Committee members asked who would become the owner of the forfeited property and assets in that scenario and what would happen to lenders or financial institutions, we were simply told “the World Debt Reset program will handle all of the details”.
Several committee members also questioned what would happen to individuals if they refused to participate in the World Debt Reset program, or the HealthPass, or the vaccination schedule, and the answer we got was very troubling. Essentially we were told it was our duty to make sure we came up with a plan to ensure that would never happen. We were told it was in the individuals best interest to participate.
When several committee members pushed relentlessly to get an answer we were told that those who refused would first live under the lock down restrictions indefinitely.
And that over a short period of time as more Canadians transitioned into the debt forgiveness program, the ones who refused to participate would be deemed a public safety risk and would be relocated into isolation facilities. Once in those facilities they would be given two options, participate in the debt forgiveness program and be released, or stay indefinitely in the isolation facility under the classification of a serious public health risk and have all their assets seized.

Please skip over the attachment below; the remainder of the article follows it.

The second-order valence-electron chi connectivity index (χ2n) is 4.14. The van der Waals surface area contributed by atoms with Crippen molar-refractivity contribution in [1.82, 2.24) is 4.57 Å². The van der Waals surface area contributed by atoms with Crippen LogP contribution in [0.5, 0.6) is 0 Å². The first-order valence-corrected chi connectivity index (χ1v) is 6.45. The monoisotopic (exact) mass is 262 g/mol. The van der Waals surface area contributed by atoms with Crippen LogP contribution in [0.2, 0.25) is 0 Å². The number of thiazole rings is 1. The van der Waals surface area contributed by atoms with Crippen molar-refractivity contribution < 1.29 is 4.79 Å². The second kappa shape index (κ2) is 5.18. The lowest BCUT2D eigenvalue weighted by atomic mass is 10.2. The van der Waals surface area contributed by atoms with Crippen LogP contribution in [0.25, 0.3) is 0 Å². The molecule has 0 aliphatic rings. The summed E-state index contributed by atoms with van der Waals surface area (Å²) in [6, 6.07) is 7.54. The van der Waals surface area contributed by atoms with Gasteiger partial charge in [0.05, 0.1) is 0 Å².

So as you can imagine after hearing all of this it turned into quite the heated discussion and escalated beyond anything I’ve ever witnessed before.
In the end it was implied by the PMO that the whole agenda will move forward no matter who agrees with it or not.
That it wont just be Canada but in fact all nations will have similar roadmaps and agendas. That we need to take advantage of the situations before us to promote change on a grander scale for the betterment of everyone. The members who were opposed and ones who brought up key issues that would arise from such a thing were completely ignored. Our opinions and concerns were ignored. We were simply told to just do it.